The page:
One of the responsibilities of a keynote speaker is writing a speech that is effective and clear. We at motivational-speakers-success.com recommend the following guidelines which you can use in order to create your own speech.
Writing a speech can seem easy, but it is actually a lot of work, which is why we have come up with a great set of guidelines to help any keynote speaker write up an effective essay for a great speech.
Knowing your purpose.
The first thing that you need to find out is the topic of your speech. What exactly do you want to talk about? When you have come up with a topic you would like to discuss, the next thing for you to do is to actually determine your purpose for making the speech. A topic can be told in more ways than one, for a lot of different purposes, so it is important that you know why you are delivering a speech for that specific topic.
Generally speaking, there are three types of speeches delivered. These are:
1. Educational speeches.
These speeches are given by a keynote speaker which also acts as a teacher. These speeches obviously aim to educate, to impart knowledge, and to provide new skills to people who listen in the presentation. Topics that are used for educational speeches typically include real estate investments, leadership tips, or money saving tips.
2. Motivational speeches.
As a keynote speaker this is going to be the most likely purpose of your speech. Motivational speeches do not aim to educate, but aim to elicit emotions from audiences. These aim to inspire and to bring people into action. Politicians use this type of speech in order to get people to vote for them in elections. Business proposals are also a type of motivational speech.
3. Entertainment speeches.
This includes children’s stories or after dinner speeches.
Deciding on the purpose of your speech will greatly determine how you will make other decisions and how you will design your speech.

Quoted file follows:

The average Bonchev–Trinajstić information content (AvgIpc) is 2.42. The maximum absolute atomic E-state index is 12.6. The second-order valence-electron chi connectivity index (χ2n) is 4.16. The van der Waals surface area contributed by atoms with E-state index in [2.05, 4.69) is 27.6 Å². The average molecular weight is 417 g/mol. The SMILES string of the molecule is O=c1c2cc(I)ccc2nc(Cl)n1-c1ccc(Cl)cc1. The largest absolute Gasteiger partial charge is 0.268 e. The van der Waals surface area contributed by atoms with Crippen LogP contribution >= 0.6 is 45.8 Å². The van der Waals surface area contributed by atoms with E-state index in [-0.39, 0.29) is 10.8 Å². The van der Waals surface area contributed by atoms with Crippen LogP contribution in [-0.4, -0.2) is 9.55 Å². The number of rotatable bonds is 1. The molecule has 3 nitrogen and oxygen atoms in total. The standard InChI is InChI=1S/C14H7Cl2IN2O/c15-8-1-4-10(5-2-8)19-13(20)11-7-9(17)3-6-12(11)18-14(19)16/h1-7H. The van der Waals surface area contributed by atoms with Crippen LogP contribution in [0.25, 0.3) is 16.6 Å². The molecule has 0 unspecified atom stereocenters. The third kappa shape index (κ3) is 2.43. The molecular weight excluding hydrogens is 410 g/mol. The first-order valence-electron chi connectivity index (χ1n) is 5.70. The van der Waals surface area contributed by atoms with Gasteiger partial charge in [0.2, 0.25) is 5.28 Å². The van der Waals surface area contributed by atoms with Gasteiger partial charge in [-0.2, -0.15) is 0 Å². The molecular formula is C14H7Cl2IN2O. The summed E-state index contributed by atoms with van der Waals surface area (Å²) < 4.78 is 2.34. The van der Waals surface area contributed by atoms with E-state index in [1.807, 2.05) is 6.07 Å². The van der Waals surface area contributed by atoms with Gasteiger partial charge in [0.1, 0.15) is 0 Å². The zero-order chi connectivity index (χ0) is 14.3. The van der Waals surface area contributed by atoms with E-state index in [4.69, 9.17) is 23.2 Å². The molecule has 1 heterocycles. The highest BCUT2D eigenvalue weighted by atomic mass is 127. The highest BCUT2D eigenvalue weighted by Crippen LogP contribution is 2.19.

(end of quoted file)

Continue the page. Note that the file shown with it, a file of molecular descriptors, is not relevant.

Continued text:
Understanding your core message.
Your core message is the main topic of your speech and the ultimate takeaway that you want your audience to get from your talk as a keynote speaker. Everything else about your speech should be in support of this core message.
Your core message should be enough to be said in just one sentence. If this is not possible, you will need more clarity.
You should believe in the core message that you are delivering. Otherwise, you will not be able to get your audience to believe in you.
What do you know about your core message? Is it possible for you to come up with stories based on your personal experience to support your core message? How much research have you made regarding your core message?
Who is your audience?
The audience is key in your speech, so knowing who they are will greatly determine the success of your speech. Remember that a great speech is not considered great because the speaker delivered it well, but because the audience got the message.
Analyse your audience by following these guidelines.
Are you going to speak to kids? Teens? The elderly? Are they going to be a technical audience? Are they professionals?
Relationship with you.
Are you going to be speaking to strangers, or to your peers? Are you going to be speaking to your superiors, or to people who work for you? Are you being viewed by your audience as an expert in the subject matter?
How many people are going to watch your presentation?
Are you expecting a really big number to show up?
What message is the audience interested in receiving?
You have to remember that the audience wants to listen to a topic you know, you love, and they care about. If you attempt to talk about something that does not match all three of these criteria, you will lose either their interest or your credibility as a speaker.
Know your scope.
Study how far reaching your discussion will be. Determine how much time you will allow for your speech, and how many subtopics you will discuss. If you only have a short time to make a motivational speech, one supporting story might do. If you have a long time to discuss, then you can opt to expand your discussion into deeper subtopics.